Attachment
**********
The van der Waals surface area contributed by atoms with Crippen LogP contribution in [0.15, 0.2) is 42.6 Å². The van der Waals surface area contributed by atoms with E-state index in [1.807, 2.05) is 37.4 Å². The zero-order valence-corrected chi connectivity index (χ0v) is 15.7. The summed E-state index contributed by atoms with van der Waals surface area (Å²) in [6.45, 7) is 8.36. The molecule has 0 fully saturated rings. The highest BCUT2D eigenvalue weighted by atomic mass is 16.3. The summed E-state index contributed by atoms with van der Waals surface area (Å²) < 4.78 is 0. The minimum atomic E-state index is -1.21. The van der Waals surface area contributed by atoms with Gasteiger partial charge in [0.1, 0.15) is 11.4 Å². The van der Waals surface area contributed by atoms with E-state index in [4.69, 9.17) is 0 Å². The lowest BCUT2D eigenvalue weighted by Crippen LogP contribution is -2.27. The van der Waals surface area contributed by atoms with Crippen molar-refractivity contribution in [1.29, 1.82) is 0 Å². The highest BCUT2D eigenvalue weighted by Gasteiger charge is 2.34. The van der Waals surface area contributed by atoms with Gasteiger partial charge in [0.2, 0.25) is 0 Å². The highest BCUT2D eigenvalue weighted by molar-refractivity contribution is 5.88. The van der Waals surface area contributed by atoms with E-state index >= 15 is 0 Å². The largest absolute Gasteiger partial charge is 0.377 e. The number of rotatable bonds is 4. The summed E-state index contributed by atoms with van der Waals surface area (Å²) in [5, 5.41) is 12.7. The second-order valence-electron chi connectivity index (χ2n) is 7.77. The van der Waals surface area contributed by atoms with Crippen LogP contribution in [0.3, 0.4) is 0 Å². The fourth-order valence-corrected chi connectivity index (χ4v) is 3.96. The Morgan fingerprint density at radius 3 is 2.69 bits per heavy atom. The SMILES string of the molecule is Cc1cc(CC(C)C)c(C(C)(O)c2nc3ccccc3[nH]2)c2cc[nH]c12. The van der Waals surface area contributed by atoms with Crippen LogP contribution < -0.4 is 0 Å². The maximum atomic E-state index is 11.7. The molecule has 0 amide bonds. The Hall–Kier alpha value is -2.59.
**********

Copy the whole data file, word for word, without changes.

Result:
The van der Waals surface area contributed by atoms with Crippen LogP contribution in [0.15, 0.2) is 42.6 Å². The van der Waals surface area contributed by atoms with E-state index in [1.807, 2.05) is 37.4 Å². The zero-order valence-corrected chi connectivity index (χ0v) is 15.7. The summed E-state index contributed by atoms with van der Waals surface area (Å²) in [6.45, 7) is 8.36. The molecule has 0 fully saturated rings. The highest BCUT2D eigenvalue weighted by atomic mass is 16.3. The summed E-state index contributed by atoms with van der Waals surface area (Å²) < 4.78 is 0. The minimum atomic E-state index is -1.21. The van der Waals surface area contributed by atoms with Gasteiger partial charge in [0.1, 0.15) is 11.4 Å². The van der Waals surface area contributed by atoms with E-state index in [4.69, 9.17) is 0 Å². The lowest BCUT2D eigenvalue weighted by Crippen LogP contribution is -2.27. The van der Waals surface area contributed by atoms with Crippen molar-refractivity contribution in [1.29, 1.82) is 0 Å². The highest BCUT2D eigenvalue weighted by Gasteiger charge is 2.34. The van der Waals surface area contributed by atoms with Gasteiger partial charge in [0.2, 0.25) is 0 Å². The highest BCUT2D eigenvalue weighted by molar-refractivity contribution is 5.88. The van der Waals surface area contributed by atoms with E-state index >= 15 is 0 Å². The largest absolute Gasteiger partial charge is 0.377 e. The number of rotatable bonds is 4. The summed E-state index contributed by atoms with van der Waals surface area (Å²) in [5, 5.41) is 12.7. The second-order valence-electron chi connectivity index (χ2n) is 7.77. The van der Waals surface area contributed by atoms with Crippen LogP contribution in [0.3, 0.4) is 0 Å². The fourth-order valence-corrected chi connectivity index (χ4v) is 3.96. The Morgan fingerprint density at radius 3 is 2.69 bits per heavy atom. The SMILES string of the molecule is Cc1cc(CC(C)C)c(C(C)(O)c2nc3ccccc3[nH]2)c2cc[nH]c12. The van der Waals surface area contributed by atoms with Crippen LogP contribution < -0.4 is 0 Å². The maximum atomic E-state index is 11.7. The molecule has 0 amide bonds. The Hall–Kier alpha value is -2.59.